Lost money, a lost ring & a nearly art of fishing

Friday, July 4th 2008, 2:30 pm
By: News 9

Lost money -

This past week I found yet another angle to cover the forever rising gasoline prices.  I know, how many different ways can you say the price is twice as high as it was just a couple of years ago.   It was just two years back when I did the story about what do all the gas stations do with the "1." (the one dollar - the one followed by the dot) since they can't use them on their price signs anymore.

The other day something actually caught me attention other than the high price; the fact you ‘amount owed' is spinning so fast on the pump now, you can never make it stop on exactly, say, $30.00.  Other than accidental luck, chances are you'll end up on $30.01 or .02.  It's hard to stop it on ‘double zeros' when it's spinning so fast, it looks like it's counting by 4s.

Lost ring -

This week (7/78) I did a story about a lost ring.  But this wasn't just any lost ring.  A 1961 Del City H.S. class ring which it's owner thought was lost forever just months after getting it his senior year.  It's found over 25 years later, but then placed in a jar with other metal detecting collectables.  It's found again by the daughter of the collector.  The she finds me.

I was determined to help her track down the owner.  And the odds were pretty good since his initials were on the inside of the ring.  With the help of the Del City H.S. schools, a few 1961 Del City graduates, and after a dozen or so wrong numbers, we found D.C.W., otherwise known as Danny Claude Whitehead.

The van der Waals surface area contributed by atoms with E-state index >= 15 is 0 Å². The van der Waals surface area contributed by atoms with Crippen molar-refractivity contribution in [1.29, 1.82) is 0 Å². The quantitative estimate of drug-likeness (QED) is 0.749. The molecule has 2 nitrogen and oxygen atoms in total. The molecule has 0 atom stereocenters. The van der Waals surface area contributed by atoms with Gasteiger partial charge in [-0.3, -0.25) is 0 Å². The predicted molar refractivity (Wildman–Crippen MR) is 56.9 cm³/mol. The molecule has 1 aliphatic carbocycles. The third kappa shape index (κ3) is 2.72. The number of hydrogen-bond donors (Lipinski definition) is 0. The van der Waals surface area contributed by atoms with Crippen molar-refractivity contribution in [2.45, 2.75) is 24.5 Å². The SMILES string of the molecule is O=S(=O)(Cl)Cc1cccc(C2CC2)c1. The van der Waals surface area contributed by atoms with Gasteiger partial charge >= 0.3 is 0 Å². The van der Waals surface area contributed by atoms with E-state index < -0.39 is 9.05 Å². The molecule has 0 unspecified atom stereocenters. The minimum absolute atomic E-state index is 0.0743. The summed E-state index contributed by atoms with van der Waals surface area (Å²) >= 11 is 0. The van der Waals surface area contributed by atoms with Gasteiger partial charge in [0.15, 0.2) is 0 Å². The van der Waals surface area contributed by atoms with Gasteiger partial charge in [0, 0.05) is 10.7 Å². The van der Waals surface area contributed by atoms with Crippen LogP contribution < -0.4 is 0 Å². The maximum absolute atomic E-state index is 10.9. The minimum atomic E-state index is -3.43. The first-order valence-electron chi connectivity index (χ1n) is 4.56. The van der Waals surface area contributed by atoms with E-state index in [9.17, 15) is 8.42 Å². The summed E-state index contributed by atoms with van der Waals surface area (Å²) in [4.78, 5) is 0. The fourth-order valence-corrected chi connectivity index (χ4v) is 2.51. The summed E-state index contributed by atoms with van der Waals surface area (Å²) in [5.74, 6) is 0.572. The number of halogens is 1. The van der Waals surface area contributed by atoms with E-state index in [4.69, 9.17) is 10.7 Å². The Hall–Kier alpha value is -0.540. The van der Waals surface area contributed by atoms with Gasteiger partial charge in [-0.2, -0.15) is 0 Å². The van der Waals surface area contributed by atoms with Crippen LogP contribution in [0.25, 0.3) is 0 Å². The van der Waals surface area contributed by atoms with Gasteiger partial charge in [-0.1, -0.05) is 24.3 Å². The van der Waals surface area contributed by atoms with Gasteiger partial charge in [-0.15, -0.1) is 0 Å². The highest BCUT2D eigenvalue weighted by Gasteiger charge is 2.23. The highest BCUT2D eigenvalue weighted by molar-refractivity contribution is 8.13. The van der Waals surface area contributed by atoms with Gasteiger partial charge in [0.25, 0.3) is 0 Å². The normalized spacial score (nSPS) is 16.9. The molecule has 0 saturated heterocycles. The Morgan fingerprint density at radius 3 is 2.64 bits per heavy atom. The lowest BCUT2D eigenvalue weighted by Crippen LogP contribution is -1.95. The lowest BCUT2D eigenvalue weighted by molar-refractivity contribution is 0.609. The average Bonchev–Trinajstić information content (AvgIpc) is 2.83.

"I'll be damned" was about all the student council & honor society member, wrestling & track star and football team captain could say.  You think that ring meant something to him? You betcha.  Four years of incredible high school memories recaptured, all because a young lady from Midwest City, Chris Estabrooks, wanted to make a difference.


Lost Art of Fishing -

I'll be honest.  I didn't have clue what noodling  (http://en.wikipedia.org/wiki/Noodling) was until I read about it online - and after about a dozen co-workers told me I had no business doing it if I ever wanted to use all ten fingers again.  Last week I finally went noodling, barehanded fishing that is, at Lake Thunderbird.

We watched our noodling guides go at it first.  Out came a 25 pound flathead catfish.  That was followed by a smaller bluefish.  They may be smaller, but I quickly learned they carry a much more powerful punch, and bite.  Only the flatheads are keepers during noodling, but you really don't know what your pulling out from underneath that flat rock in shallow waters until you get your hand on it; or it gets it's teeth into you. 

Case in point, after a failing to capture a flathead which I had my hand on at one point, we moved to the next rock of choice, cornered the fish in it's once sacred little home.  As instructed, I put my entire arm inside the fish-formed tunnel.  Before I could see or feel anything, IT decided to reach out to me instead.  Bluefish hate arms being stuck inside their houses without an invitation.  They let you know that by biting down as hard as they can.  I didn't lose any digits, but I did lose a little skin off my right hand and some nerve to boot. 

But how awesome is it that, even though the fishing pole was invented during the ancient times in Egypt, China, Greece and Rome, that the art of noodling is stll around?  Too bad everyone's fingers aren't because of it.